Magazine article The Spectator

Leading Article: A Price Worth Paying

Magazine article The Spectator

Leading Article: A Price Worth Paying

Article excerpt

Quitting the EU was never just about cash: most people who voted Leave were prepared for a costly, painful process

There will be howls of outrage in some quarters if it is confirmed that the government has offered the EU a 'divorce' bill of up to £50 billion (over several years). Some on the leave side of the debate insist that the bill should be zero. They ask: does the EU not owe us some money for our share of all the bridges we have helped build in Spain and railway lines in Poland? But it was never realistic to think we could leave the EU and maintain good relations with the bloc without paying a penny -- even if a House of Lords report did seem to suggest that this would be legally possible. We are in the process of creating a new relationship with the EU, not ending it altogether.

Having agreed an EU budget which stretched until 2020, it was right to fund these programmes until the end of that period -- which, after all, is only a year after our departure. Thereafter there will be ongoing pension obligations, but a fraction of what we would otherwise be on the hook for.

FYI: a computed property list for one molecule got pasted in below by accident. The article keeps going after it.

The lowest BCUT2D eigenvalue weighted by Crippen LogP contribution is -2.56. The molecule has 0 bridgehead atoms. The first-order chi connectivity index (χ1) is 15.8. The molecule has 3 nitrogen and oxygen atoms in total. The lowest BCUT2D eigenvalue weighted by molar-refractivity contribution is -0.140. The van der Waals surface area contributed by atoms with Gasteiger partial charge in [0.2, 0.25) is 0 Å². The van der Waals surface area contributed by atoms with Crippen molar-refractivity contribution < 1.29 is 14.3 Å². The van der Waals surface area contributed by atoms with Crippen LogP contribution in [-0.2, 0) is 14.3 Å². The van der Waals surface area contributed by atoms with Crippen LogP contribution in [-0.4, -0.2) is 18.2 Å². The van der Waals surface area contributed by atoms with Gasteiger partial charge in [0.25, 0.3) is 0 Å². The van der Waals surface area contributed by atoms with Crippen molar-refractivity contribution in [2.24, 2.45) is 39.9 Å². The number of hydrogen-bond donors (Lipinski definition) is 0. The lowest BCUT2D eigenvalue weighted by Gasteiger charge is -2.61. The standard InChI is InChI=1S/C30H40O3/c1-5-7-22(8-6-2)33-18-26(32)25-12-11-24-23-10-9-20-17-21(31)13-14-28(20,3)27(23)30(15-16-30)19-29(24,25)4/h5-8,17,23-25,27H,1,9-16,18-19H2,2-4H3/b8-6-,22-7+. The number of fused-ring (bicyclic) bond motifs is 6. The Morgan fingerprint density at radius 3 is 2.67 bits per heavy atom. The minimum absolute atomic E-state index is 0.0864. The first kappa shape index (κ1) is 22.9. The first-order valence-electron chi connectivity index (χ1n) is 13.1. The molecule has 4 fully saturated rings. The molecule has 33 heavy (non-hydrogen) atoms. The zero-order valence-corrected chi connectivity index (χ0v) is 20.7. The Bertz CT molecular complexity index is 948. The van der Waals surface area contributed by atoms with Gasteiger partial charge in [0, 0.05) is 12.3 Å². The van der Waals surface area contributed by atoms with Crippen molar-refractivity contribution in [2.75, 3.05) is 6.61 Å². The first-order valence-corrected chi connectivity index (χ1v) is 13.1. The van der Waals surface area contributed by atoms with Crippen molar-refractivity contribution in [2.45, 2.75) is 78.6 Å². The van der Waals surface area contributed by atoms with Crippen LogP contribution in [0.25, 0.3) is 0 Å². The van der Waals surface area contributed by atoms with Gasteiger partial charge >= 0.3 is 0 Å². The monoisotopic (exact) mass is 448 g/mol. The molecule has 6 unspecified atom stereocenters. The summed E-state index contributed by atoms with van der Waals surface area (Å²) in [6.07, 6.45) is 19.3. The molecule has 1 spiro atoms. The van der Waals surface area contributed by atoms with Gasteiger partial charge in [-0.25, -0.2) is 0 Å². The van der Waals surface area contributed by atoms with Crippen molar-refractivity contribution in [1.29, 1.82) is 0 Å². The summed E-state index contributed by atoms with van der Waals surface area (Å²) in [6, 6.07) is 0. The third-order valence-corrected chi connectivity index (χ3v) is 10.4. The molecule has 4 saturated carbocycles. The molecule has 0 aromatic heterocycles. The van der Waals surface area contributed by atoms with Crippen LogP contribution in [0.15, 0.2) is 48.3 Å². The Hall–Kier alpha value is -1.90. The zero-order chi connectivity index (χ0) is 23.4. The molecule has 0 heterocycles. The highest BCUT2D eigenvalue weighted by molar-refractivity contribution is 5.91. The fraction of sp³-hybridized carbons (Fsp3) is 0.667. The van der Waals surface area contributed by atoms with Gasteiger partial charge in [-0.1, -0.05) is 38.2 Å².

The government's offer is a mark of serious intent, proof that we want constructive and co-operative relations as we start to discuss the terms of a free-trade deal. The money, payable over many years, is still a saving when compared to the ever-rising sums which we would be required to pay had we decided to remain in the bloc.

Brexit was never just about cash: indeed, most people who voted to leave were prepared for a costly, painful process. They also thought it would be worthwhile. By the time we leave we will have regained our freedom to make our own trade deals with outside countries. Provided that we use this freedom, and build new export industries without compromising our existing EU trade, we should be able to grow the economy in such a way as to make the leaving bill seem like good value.

There are still hurdles to overcome. As has been made clear on both sides, nothing is agreed until everything is agreed. The EU has yet to accept the government's offer, and assuming trade talks do start in -January, we can still expect months of bluster. The EU is likely to want to try to exclude financial services from a trade deal and we must ensure that they are included. But at least talks should now be able to start in a constructive manner. Now we have put money on the table, the EU's negotiating team knows what it would lose if it were to collapse the talks through sheer obstinacy. From now on, every member state knows that a failure to keep Britain at the negotiating table will mean cancelled projects -- and higher contributions from their own coffers. …

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